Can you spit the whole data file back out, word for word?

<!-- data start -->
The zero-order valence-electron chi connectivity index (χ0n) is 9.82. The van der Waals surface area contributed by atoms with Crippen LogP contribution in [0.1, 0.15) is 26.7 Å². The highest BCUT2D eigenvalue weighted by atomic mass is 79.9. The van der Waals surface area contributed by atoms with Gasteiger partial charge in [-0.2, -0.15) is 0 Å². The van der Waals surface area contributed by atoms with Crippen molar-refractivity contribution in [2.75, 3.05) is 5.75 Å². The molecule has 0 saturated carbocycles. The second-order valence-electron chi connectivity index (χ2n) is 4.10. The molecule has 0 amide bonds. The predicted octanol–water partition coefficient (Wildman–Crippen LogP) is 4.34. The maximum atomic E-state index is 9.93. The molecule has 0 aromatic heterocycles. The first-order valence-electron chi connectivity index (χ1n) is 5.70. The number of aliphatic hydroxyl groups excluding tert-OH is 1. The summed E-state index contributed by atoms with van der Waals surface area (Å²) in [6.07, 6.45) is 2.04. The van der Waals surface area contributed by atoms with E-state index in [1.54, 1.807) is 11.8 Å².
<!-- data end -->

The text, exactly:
The zero-order valence-electron chi connectivity index (χ0n) is 9.82. The van der Waals surface area contributed by atoms with Crippen LogP contribution in [0.1, 0.15) is 26.7 Å². The highest BCUT2D eigenvalue weighted by atomic mass is 79.9. The van der Waals surface area contributed by atoms with Gasteiger partial charge in [-0.2, -0.15) is 0 Å². The van der Waals surface area contributed by atoms with Crippen molar-refractivity contribution in [2.75, 3.05) is 5.75 Å². The molecule has 0 saturated carbocycles. The second-order valence-electron chi connectivity index (χ2n) is 4.10. The molecule has 0 amide bonds. The predicted octanol–water partition coefficient (Wildman–Crippen LogP) is 4.34. The maximum atomic E-state index is 9.93. The molecule has 0 aromatic heterocycles. The first-order valence-electron chi connectivity index (χ1n) is 5.70. The number of aliphatic hydroxyl groups excluding tert-OH is 1. The summed E-state index contributed by atoms with van der Waals surface area (Å²) in [6.07, 6.45) is 2.04. The van der Waals surface area contributed by atoms with E-state index in [1.54, 1.807) is 11.8 Å².